100-125 pound adult male mountain lion, measuring about 7 feet from its nose to the tip of its tail, was mortally wounded when struck by a car near the I-29/I-35 split just beyond the Platte County line early Monday.
Steve Nichols, Missouri Department of Conservation Agent, said tests to attempt to determine whether the cougar was wild or an exotic pet have been inconclusive thus far.
Testing on the stomach of the cougar has showed its stomach to be basically empty. Its intestines had hair in it, though it’s unclear what type of hair, Nichols said on Tuesday.
After being struck by the car, the cougar was found in the yard of a residence severely injured and was shot by a police officer. It was found about 40 yards from the interstate where it was struck. Nichols said it had jumped a fence.
“If the animal was wild it was having a rough time finding something to eat. If it had been in captivity it was apparently not being fed,” Nichols said Tuesday.
Nichols said the animal’s claws didn’t show any markings of being caged, but there were no signs of it being a wild animal as there were no parasites or nicks on the animal’s coat.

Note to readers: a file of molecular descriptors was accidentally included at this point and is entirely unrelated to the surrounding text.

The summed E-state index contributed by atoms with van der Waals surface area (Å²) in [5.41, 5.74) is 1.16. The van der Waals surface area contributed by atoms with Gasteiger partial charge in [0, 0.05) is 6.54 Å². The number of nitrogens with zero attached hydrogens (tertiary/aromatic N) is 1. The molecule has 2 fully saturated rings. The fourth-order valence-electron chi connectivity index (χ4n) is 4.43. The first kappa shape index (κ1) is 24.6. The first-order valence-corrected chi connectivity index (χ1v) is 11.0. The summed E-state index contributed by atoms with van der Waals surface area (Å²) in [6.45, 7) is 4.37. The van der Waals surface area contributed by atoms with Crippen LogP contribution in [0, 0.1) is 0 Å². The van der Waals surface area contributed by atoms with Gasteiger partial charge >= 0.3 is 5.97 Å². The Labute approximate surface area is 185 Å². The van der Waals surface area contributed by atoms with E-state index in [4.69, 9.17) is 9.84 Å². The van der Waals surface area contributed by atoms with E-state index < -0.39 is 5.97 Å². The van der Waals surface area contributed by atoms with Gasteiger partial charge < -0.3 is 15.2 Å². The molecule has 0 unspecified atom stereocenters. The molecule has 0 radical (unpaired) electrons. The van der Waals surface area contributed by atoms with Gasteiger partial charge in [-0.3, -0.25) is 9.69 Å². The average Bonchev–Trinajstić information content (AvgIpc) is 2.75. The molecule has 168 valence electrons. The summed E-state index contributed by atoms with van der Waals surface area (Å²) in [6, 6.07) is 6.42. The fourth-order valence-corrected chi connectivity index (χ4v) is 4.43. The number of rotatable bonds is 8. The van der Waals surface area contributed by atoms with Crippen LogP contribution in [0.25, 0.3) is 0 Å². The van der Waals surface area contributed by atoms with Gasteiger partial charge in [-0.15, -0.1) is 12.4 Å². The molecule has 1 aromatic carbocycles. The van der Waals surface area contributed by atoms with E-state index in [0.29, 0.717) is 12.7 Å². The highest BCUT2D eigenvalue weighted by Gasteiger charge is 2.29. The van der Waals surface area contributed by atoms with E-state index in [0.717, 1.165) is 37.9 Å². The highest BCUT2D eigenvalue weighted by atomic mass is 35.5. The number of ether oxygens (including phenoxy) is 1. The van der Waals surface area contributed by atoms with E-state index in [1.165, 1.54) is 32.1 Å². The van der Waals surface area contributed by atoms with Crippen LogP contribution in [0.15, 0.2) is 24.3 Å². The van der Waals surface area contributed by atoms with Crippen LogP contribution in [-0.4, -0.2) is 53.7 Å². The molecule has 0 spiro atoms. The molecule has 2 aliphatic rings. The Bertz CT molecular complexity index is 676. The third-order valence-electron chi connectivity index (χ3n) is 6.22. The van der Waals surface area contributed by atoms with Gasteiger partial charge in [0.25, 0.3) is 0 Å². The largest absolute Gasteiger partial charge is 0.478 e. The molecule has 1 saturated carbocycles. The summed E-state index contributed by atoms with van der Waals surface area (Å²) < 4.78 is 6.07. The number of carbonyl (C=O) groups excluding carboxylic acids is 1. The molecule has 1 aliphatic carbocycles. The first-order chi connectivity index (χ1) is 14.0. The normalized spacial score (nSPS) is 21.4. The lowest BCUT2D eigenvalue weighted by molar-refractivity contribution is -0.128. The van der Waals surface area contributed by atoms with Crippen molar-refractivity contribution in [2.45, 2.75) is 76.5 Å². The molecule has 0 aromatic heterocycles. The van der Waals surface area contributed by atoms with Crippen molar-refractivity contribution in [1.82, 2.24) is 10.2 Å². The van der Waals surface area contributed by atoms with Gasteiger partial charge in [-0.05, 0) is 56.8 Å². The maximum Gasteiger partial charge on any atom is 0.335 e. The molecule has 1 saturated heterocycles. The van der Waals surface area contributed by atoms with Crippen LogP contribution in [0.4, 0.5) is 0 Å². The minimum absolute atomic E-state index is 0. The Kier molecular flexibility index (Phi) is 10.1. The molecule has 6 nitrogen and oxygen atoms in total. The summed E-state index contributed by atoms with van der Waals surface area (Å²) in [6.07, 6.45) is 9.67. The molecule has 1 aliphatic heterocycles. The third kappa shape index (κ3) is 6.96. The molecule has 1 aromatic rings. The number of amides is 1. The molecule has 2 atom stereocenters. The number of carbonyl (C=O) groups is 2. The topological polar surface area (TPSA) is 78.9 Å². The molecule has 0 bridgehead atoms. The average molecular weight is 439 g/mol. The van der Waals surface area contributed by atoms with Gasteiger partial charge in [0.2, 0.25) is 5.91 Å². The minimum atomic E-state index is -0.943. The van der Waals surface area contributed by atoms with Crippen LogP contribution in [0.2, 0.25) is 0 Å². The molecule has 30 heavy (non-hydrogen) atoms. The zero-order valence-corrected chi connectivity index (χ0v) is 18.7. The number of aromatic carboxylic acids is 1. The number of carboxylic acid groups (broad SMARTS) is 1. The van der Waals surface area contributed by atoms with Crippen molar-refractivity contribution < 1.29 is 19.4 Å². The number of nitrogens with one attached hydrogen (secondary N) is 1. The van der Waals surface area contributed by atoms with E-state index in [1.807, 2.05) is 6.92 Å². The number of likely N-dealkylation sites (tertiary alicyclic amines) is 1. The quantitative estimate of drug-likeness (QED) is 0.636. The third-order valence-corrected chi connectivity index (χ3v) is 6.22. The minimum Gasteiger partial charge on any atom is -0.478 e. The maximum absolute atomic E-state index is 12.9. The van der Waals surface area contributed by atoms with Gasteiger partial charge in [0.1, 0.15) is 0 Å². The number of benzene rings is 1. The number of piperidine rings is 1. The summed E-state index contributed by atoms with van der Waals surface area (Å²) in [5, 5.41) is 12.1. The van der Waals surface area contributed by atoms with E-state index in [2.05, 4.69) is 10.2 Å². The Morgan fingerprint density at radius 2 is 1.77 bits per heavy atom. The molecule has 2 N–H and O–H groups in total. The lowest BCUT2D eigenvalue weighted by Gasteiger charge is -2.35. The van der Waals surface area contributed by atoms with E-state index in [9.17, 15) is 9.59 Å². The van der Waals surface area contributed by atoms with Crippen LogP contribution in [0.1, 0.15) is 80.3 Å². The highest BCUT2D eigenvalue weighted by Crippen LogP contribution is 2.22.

“It’s coat was awfully clean. I doubt we’ll ever know if it was wild or an illegal pet,” Nichols said.
Nichols said people are supposed to register exotic animals with the Conservation Department. The closest permit issued for a cougar is to someone in Farley. No one in Clay County is registered as owner of a cougar.
He said a cougar and a mountain lion are the same animal, simply known by different names depending on what part of the country they’re spotted.
Nichols picked up the cougar’s body about two hours after the 1:45 a.m. accident on Monday. He said several cougar sightings have been reported—both before and since this incident—in the Kansas City area but that this is the only ever-confirmed sighting.
Susan Ratliff, 44, of Kansas City, North was the driver of the vehicle that struck the cougar on I-35 near Parvin Road. She was not injured.
Nichols said he never doubts somebody’s story when they say they’ve seen wildlife such as a cougar, but there “just aren’t’ that many out there” to justify the number of calls.
“There’s a mystique about cougars. People want to talk about them and want to see them,” he said.
He explained there has been an explosion of bobcats/bobcat sightings in Platte County. The bobcats are about half the size of a mountain lion.
“Some people have seen bobcats and thought they were looking at a mountain lion,” he explained.